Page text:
Demolition is nearly complete on the last remnant of the former Delhi rail yard on Depot Street.

The Ontario & Western Railroad freight building, owned by the Delaware County Electric Cooperative, is being torn down to make way for a new building, according to Delaware County Historian Gabrielle Pierce.

Delhi-based Don Brown Construction is working with Scott Lenci, who serves as Highway Superintendent for the town of Hamden, to dismantle the structure.

Construction of the 60-foot-by-30-foot freight building began in July 1872, shortly before construction of the passenger station, Pierce said. The Delhi rail yard also included a large ice house, which was rebuilt and relocated multiple times; a telegraph office, an engine house, cattle pen, several storage buildings and a turntable, according to Pierce. As local business expanded, feed and creamery buildings were added.

The freight building had been used for storage for years, according to Pierce. When it was decided that it had to go to make room for a new structure, DCEC made numerous efforts to offer it to anyone who would take it and move it.

“The Delaware County Historical Association would have loved to include this building as part of its museum complex, but the expenses and issues that would be involved in moving this massive building were prohibitive,” Pierce said. “Nobody else expressed interest in such a project.”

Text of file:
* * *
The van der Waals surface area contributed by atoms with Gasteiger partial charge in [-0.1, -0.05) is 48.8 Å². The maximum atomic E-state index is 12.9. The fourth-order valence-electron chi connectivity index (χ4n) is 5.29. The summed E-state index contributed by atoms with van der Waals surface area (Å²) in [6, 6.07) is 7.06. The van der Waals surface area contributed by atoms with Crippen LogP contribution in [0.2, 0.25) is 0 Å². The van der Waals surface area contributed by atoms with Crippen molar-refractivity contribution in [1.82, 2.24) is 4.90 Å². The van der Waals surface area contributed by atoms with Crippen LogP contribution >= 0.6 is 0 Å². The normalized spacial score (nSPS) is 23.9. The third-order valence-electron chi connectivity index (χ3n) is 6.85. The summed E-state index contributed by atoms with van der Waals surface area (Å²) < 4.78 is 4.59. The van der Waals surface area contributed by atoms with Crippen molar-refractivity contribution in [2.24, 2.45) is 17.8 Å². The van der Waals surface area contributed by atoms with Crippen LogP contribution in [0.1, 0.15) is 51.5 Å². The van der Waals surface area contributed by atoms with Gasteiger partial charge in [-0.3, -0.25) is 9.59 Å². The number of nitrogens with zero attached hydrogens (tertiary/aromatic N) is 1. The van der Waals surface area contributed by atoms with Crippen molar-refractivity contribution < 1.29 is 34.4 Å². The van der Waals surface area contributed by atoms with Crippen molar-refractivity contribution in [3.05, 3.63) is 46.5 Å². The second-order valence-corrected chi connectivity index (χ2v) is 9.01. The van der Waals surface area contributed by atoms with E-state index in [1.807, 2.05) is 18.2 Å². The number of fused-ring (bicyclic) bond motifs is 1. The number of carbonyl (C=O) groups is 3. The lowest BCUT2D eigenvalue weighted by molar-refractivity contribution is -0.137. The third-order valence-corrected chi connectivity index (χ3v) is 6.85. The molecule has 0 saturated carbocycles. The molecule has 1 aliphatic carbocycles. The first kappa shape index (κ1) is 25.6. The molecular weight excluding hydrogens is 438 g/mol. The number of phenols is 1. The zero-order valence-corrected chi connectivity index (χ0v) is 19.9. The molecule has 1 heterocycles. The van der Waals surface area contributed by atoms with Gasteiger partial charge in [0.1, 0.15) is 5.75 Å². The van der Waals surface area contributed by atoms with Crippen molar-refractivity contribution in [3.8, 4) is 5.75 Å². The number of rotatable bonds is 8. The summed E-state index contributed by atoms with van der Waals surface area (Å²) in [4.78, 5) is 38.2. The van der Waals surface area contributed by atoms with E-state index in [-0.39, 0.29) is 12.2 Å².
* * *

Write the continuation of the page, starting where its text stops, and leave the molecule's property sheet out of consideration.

DCHA and the Delhi Historical Society were invited to examine the building and salvage any of its contents for their collections, Pierce said.

“Several sections of the walls had really cool vintage ‘graffiti,’ mostly with a name written over and over, so these sections were pieced out and removed and taken away Saturday.”

A large scale, the bottom of which was below the main floor, was salvaged by DeLancey brothers Matt and Micah Scobie for use at Brookside Maple, according to Pierce.

“They are so pleased to ‘have a piece of county history’ and they plan to build an addition to their sap house that will give them a place to display the scale,” she said. “It’s really nice that it will be staying in the area and being given a second life. DCHA wanted it, but had no means of removing or storing it.”

Sarah Eames, staff writer, can be reached at or 607-441-7213. Follow her @DS_SarahE on Twitter.

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